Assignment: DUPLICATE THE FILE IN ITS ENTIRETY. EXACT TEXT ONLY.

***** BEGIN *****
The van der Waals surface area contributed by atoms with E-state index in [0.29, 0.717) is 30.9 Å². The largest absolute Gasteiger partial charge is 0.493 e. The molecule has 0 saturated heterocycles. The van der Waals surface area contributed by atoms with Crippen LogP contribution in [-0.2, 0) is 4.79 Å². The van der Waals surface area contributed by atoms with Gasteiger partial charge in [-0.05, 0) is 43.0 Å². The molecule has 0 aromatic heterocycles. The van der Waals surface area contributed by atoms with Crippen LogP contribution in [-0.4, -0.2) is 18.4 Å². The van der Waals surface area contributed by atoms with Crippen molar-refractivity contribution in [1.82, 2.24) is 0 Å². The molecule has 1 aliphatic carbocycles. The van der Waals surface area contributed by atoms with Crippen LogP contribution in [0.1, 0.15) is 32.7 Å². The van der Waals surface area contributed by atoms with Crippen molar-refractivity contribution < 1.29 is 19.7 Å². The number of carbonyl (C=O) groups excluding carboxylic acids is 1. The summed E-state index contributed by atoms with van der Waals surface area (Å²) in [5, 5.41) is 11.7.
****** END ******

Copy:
The van der Waals surface area contributed by atoms with E-state index in [0.29, 0.717) is 30.9 Å². The largest absolute Gasteiger partial charge is 0.493 e. The molecule has 0 saturated heterocycles. The van der Waals surface area contributed by atoms with Crippen LogP contribution in [-0.2, 0) is 4.79 Å². The van der Waals surface area contributed by atoms with Gasteiger partial charge in [-0.05, 0) is 43.0 Å². The molecule has 0 aromatic heterocycles. The van der Waals surface area contributed by atoms with Crippen LogP contribution in [-0.4, -0.2) is 18.4 Å². The van der Waals surface area contributed by atoms with Crippen molar-refractivity contribution in [1.82, 2.24) is 0 Å². The molecule has 1 aliphatic carbocycles. The van der Waals surface area contributed by atoms with Crippen LogP contribution in [0.1, 0.15) is 32.7 Å². The van der Waals surface area contributed by atoms with Crippen molar-refractivity contribution < 1.29 is 19.7 Å². The number of carbonyl (C=O) groups excluding carboxylic acids is 1. The summed E-state index contributed by atoms with van der Waals surface area (Å²) in [5, 5.41) is 11.7.